the beam, drilled pier, or column or if the bars werelarger, it would be impossible to fit all of the bars in thecross section. Moreover, if there was an intersectingbeam, there would be no room to install the bars.One option would be to extend the column dowelsstraight into the drilled pier as shown in Fig. 2. Thisoption, however, presents some difficulties:
In many parts of the country, the contract for installationof piles and drilled piers is separate from the contractfor construction of the remaining building structure, sodifferent contractors normally execute each portion.While the foundation contractor’s workers will placethe steel in the drilled piers, union rules may not allowthem to place the column dowels. This would requirecoordination at a time when the building concretecontractor may not be on site yet;
If they are cast in the drilled pier, the column dowelscan’t be moved or adjusted to accommodate beamreinforcement or column locations;
For large diameter drilled piers, the tolerance on pierlocation is much larger than that for the columnlocation. If the column dowels are installed according tothe foundation tolerances, they may be located fartheraway from their intended location than the tolerancesfor column location can accommodate; and
If the dowels are out of tolerance, who is responsiblefor corrective actions—the building concrete contractoror the foundation contractor?A second option would be to design a deeper gradebeam as shown in Fig. 3. Deepening the beam mayeliminate the need for the drilled pier vertical reinforcingbars to be hooked, which eases the congestion to a largeextent. Without the hooks, it’s possible to accommodatean intersecting grade beam. Although this option increasesthe volume of concrete, it may reduce the amount of steelrequired in the grade beam.A third option would be to deepen the grade beamonly at the drilled pier as shown in Fig. 4. This thickenedsection would be placed concurrently with the gradebeam concrete and gives results similar to Option 2. Iteliminates the need for hooks on the drilled pier verticalbars, easing congestion. This option only slightly increasesthe volume of concrete and adds a slight amount of steelat each drilled pier. It does not significantly affect thereinforcing steel required in the grade beam.A fourth option would be to add a pile cap under thegrade beam at the drilled pier as shown in Fig. 5. Thiswould likely require a separate placement, independentof the grade beam work.In the options shown in Fig. 3 to 5, there is enoughdepth to achieve straight embedment of the columndowels. This would be acceptable to most designers.Some designers, however, insist on hooked dowelsbecause they feel this provides more accurate placementof the dowels, ensuring proper lap length projectingabove the grade beam. For that reason, the columndowels are shown hooked in those figures. Anotherconsideration may center on whether or not any momentis transferred into the foundation.A fifth option could be used if the grade beam issupported by a concrete-filled steel pile or casing, asshown in Fig. 6. In this case, the steel jacket is filled withconcrete to an elevation sufficiently below the top so thecolumn dowels could project into the pile to give theproper embedment length. This option is similar toOption 1 in Fig. 2, except in this case the column dowelsare placed with the grade beam. This allows a certainamount of adjustment in placing the dowels. The top ofthe pile is filled with concrete when the concrete for thegrade beam is placed.A sixth option would be to place a blockout in the topof the drilled pier as shown in Fig. 7. This option hasadvantages similar to those of Option 6. There is room foradjusting the location of the dowels for more accurateplacement. As in Option 6, the blockout is filled with thegrade beam concrete placement. Yet another option maybe to use headed bars.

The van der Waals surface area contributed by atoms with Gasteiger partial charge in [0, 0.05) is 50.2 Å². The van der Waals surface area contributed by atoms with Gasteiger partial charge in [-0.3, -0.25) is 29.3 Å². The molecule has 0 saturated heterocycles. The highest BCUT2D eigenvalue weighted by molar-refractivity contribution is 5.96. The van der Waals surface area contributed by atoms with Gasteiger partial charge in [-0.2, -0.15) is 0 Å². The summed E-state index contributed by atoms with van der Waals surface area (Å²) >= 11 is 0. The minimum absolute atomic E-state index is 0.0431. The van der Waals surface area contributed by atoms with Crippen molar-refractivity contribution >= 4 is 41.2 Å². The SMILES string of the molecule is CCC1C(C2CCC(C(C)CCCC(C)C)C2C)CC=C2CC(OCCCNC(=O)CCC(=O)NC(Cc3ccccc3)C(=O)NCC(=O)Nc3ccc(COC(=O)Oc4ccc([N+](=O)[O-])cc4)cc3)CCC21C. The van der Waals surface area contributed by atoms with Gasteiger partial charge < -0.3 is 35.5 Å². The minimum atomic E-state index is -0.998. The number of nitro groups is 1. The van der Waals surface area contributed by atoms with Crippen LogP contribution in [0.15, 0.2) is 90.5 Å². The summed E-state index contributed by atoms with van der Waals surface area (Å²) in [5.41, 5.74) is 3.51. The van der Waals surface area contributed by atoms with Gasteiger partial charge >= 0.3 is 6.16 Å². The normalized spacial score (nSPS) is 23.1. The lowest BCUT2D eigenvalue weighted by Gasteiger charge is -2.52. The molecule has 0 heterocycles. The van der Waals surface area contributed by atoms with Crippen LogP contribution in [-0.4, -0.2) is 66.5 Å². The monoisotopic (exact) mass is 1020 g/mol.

Fig. 6: Option 5—Hold back the concrete from the pile top